Marriage of Wendt and PullenAnnotate this Case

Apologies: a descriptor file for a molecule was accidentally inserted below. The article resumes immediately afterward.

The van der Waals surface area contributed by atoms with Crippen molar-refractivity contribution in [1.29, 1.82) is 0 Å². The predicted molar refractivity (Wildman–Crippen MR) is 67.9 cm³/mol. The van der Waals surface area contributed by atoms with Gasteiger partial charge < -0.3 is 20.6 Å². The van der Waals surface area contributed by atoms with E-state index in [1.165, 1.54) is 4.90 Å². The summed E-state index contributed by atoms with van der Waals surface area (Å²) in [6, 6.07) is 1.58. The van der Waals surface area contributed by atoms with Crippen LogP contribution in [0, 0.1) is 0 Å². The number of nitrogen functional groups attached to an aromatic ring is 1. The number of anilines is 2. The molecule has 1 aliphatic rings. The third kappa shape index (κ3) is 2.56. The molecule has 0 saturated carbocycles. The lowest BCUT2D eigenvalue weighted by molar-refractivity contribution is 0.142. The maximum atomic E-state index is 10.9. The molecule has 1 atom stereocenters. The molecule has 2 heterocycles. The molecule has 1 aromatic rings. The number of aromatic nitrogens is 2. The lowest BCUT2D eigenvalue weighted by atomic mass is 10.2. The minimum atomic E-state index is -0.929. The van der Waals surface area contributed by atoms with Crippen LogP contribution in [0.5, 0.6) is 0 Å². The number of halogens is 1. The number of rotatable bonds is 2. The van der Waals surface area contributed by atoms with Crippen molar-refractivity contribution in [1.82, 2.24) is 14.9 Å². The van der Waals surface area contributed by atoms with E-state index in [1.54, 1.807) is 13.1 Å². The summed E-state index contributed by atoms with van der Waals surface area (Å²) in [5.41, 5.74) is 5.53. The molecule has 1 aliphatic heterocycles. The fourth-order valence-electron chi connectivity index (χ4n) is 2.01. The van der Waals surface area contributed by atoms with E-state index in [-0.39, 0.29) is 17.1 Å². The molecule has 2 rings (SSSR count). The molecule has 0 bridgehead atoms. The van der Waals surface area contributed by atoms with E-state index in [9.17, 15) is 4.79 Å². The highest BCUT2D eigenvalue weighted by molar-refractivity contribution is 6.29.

Appellant William Pullen appealed the family court’s denial of his Family Code section 2030 motion to compel respondent Windham Bremer, the trustee of the Elizabeth Anne Wendt Trust, to pay his attorney fees stemming from his successful motion to join the trustee as a third party to the dissolution action involving Pullen and his ex-wife Elizabeth Anne Wendt. Pullen contended the family court’s ruling was an abuse of discretion as it was based on legal error, and that it effectively precluded him from further litigating the matter. Bremer counters that under California law, a trustee could not be compelled to disburse money absent a showing of bad faith. He argued that Pullen’s claim was subject to Probate Code restrictions on claims against spendthrift trusts. He also claims that payment was barred under Indiana and Illinois law, and that appellant’s underlying claim was specious. The California Court of Appeal surmised the question presented involved the administration of the trust rather than interpreting its terms, Indiana law might apply, and Illinois law was inapplicable. "However, choice of law is immaterial as both Indiana and California follow the modern interpretation regarding the liability of trusts and trustees to third parties. This modern approach allows third parties to obtain relief from the trust for matters arising out of the trust’s administration, and is not limited by spendthrift provisions." The Court found section 2030 provided for the award of attorney fees against parties other than spouses, like the trustee. Since the award of attorney fees stemmed from the administration of the trust and did not involve a claim against the beneficiary, payment from a spendthrift trust was not contingent on the bad faith of the trustee. It was an abuse of discretion for the family court to make the award of fees contingent on such a showing and its judgment was reversed and remanded for additional proceedings.